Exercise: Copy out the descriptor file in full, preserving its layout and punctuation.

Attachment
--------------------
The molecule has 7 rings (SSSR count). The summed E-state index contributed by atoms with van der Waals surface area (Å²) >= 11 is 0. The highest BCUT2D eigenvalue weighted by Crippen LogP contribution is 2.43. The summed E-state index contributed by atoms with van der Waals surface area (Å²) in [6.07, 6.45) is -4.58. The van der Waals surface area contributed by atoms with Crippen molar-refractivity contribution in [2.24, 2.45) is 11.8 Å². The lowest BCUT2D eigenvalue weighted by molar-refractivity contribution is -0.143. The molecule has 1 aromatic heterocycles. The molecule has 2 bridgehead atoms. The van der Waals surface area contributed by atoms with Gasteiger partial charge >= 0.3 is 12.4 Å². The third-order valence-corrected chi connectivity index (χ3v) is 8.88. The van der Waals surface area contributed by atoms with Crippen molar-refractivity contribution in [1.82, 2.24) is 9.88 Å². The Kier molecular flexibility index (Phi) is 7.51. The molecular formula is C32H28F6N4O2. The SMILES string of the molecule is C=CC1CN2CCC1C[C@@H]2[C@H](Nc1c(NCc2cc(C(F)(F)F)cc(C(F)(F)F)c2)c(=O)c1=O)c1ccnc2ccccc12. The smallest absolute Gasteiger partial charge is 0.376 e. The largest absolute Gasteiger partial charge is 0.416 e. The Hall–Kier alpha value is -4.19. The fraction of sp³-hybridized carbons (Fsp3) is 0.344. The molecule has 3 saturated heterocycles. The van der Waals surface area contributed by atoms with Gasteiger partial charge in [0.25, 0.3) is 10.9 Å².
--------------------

The molecule has 7 rings (SSSR count). The summed E-state index contributed by atoms with van der Waals surface area (Å²) >= 11 is 0. The highest BCUT2D eigenvalue weighted by Crippen LogP contribution is 2.43. The summed E-state index contributed by atoms with van der Waals surface area (Å²) in [6.07, 6.45) is -4.58. The van der Waals surface area contributed by atoms with Crippen molar-refractivity contribution in [2.24, 2.45) is 11.8 Å². The lowest BCUT2D eigenvalue weighted by molar-refractivity contribution is -0.143. The molecule has 1 aromatic heterocycles. The molecule has 2 bridgehead atoms. The van der Waals surface area contributed by atoms with Gasteiger partial charge >= 0.3 is 12.4 Å². The third-order valence-corrected chi connectivity index (χ3v) is 8.88. The van der Waals surface area contributed by atoms with Crippen molar-refractivity contribution in [1.82, 2.24) is 9.88 Å². The Kier molecular flexibility index (Phi) is 7.51. The molecular formula is C32H28F6N4O2. The SMILES string of the molecule is C=CC1CN2CCC1C[C@@H]2[C@H](Nc1c(NCc2cc(C(F)(F)F)cc(C(F)(F)F)c2)c(=O)c1=O)c1ccnc2ccccc12. The smallest absolute Gasteiger partial charge is 0.376 e. The largest absolute Gasteiger partial charge is 0.416 e. The Hall–Kier alpha value is -4.19. The fraction of sp³-hybridized carbons (Fsp3) is 0.344. The molecule has 3 saturated heterocycles. The van der Waals surface area contributed by atoms with Gasteiger partial charge in [0.25, 0.3) is 10.9 Å².